A Feminist Writer of Color (Masterplots II: African American Literature, Revised Edition)
Toni Cade Bambara was one of the first writers to approach the search for black identity from a feminist perspective. In her fiction, as in the anthologies she edited, Bambara explored the world of black women, encouraging them to defeat sexism and social injustice through the exertion of their own powerful wills within a larger community.
While she was still in elementary school in New York City, Bambara was already writing stories, skits, and plays. As a student at Queens College in New York, she essayed everything from novels to film scripts. After graduation in 1959, Bambara pursued various interests, studying theater in Florence and Paris, holding various positions in areas of social work and community service, and, after receiving her master’s degree in 1964 from the City University of New York, teaching on the college level.
Throughout those years, Bambara also continued to write, producing and publishing many of the stories later collected in Gorilla, My Love (1972). Bambara described the works in this collection as “on-the-block, in-the-neighborhood, back-glance pieces,” which she said were inspired by a specific concern, the need to “insure space for our children.” What Bambara means by space, of course, is much more than playgrounds, which in high-rise ghettos have disappeared or turned into no-man’s-lands; she means also room for the spirit, room for children to dream, and, most important, to achieve the sense...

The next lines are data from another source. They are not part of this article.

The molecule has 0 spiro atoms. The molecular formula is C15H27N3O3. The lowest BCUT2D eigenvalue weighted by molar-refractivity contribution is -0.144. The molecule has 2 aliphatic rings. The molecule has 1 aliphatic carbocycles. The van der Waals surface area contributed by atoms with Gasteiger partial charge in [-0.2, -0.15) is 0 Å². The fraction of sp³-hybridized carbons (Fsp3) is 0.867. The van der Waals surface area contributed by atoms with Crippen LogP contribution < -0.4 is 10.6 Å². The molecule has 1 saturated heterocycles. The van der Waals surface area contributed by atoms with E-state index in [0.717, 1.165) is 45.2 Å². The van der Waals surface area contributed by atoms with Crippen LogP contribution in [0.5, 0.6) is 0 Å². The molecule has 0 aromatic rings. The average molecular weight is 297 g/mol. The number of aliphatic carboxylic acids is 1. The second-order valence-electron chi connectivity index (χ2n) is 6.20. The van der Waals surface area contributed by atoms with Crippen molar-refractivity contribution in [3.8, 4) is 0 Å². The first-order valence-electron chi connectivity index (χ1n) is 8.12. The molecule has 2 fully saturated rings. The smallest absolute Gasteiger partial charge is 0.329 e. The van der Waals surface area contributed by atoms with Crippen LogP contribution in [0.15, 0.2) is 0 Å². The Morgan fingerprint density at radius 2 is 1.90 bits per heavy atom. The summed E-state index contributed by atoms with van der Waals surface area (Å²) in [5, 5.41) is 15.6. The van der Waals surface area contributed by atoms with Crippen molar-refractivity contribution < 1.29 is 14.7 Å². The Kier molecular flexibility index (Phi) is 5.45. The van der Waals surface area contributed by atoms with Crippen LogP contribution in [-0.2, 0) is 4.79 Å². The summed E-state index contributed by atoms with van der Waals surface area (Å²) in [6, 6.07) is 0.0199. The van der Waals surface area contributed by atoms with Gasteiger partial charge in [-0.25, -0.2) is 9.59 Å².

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Tales of Young Girls Betrayed (Masterplots II: African American Literature, Revised Edition)
In these early stories, Bambara’s abiding interest in black women is already evident. Typically, her protagonist is a young girl who lives in the ghetto, and the barricades to her full development have been erected not only by a white-ruled establishment but also by the black males within her own society. For example, “Sweet Town” (1959), the first story of the collection to have been published, dramatizes the disillusionment of the narrator, Kit, who in her fifteenth spring had been swept away by a Dionysian ecstasy, diagnosed by her mother as simply “sex.” With her equally mad companions, the handsome B. J. and his friend Eddie, Kit races through the summer, unaware that as a female she is not a full member of their little group. She participates fully in their dreams of going to California. Then B. J. awakens Kit, literally and symbolically, to tell her good-bye. B. J. and Eddie are going west; Kit will be left behind. At this point, she can find no consolation in knowing that she is intellectually superior to most of her friends, including these boys, or even in looking forward to college. She feels that she has been betrayed, as women are so often betrayed by the men who enjoy them and abandon them.
Betrayal is also the theme of another early story, “The Hammer Man” (1966). Again the narrator is a young black girl, and again the situation involves her relationship with a boy. From the first line of the story, in which the narrator...